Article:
South Africa’s Controversial Language Education

ThinkstockPhotos-458258565Schools in South Africa will begin offering instruction in various African languages beginning next year. “This means that schools that previously offered English and Afrikaans will now be mandated to offer African languages from Grade 1 and continue incrementally year-on-year,” Basic Education Minister Angie Motshekga told reporters in Pretoria. The minister also took the opportunity to clear up what she called misconceptions about the addition of Mandarin in schools. “Mandarin is now available to schools that wish to offer it at an optional third language level,” Motshekga said. “It will have no impact on our current compulsory curriculum in which it is mandatory to take two South African languages.”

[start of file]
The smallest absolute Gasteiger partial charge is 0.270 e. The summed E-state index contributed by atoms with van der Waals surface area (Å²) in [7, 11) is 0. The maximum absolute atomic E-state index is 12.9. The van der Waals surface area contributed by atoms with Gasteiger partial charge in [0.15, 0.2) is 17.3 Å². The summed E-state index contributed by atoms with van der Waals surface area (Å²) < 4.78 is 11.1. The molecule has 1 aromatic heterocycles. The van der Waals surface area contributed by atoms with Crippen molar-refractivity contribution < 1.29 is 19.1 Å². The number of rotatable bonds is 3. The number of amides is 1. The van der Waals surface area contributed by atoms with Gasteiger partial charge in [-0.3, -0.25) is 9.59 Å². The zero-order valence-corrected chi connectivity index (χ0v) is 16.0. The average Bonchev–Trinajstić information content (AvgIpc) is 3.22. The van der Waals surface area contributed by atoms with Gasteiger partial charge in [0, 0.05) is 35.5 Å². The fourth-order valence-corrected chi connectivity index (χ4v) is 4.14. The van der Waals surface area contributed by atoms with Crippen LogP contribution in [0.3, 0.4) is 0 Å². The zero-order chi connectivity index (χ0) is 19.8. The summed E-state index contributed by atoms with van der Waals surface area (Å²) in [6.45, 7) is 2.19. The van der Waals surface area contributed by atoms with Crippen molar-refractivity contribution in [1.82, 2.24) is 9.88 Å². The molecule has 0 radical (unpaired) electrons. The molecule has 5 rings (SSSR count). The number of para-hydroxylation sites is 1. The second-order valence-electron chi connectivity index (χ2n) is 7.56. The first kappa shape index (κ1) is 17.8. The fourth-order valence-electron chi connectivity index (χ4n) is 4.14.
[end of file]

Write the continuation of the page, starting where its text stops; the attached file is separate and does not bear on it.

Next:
Mandarin is on a list of 15 other languages, such as French, German and Italian, which are being offered at schools. The languages most commonly offered in South African schools were German, French, Portuguese, Urdu, Tamil and Arabic, respectively. One of the main critiques to implementing Chinese language education was the lack of attention towards native and local languages. However, Motshekga argues that this addition will only put another language into the pool of available options and that local languages will still be taught if desired.

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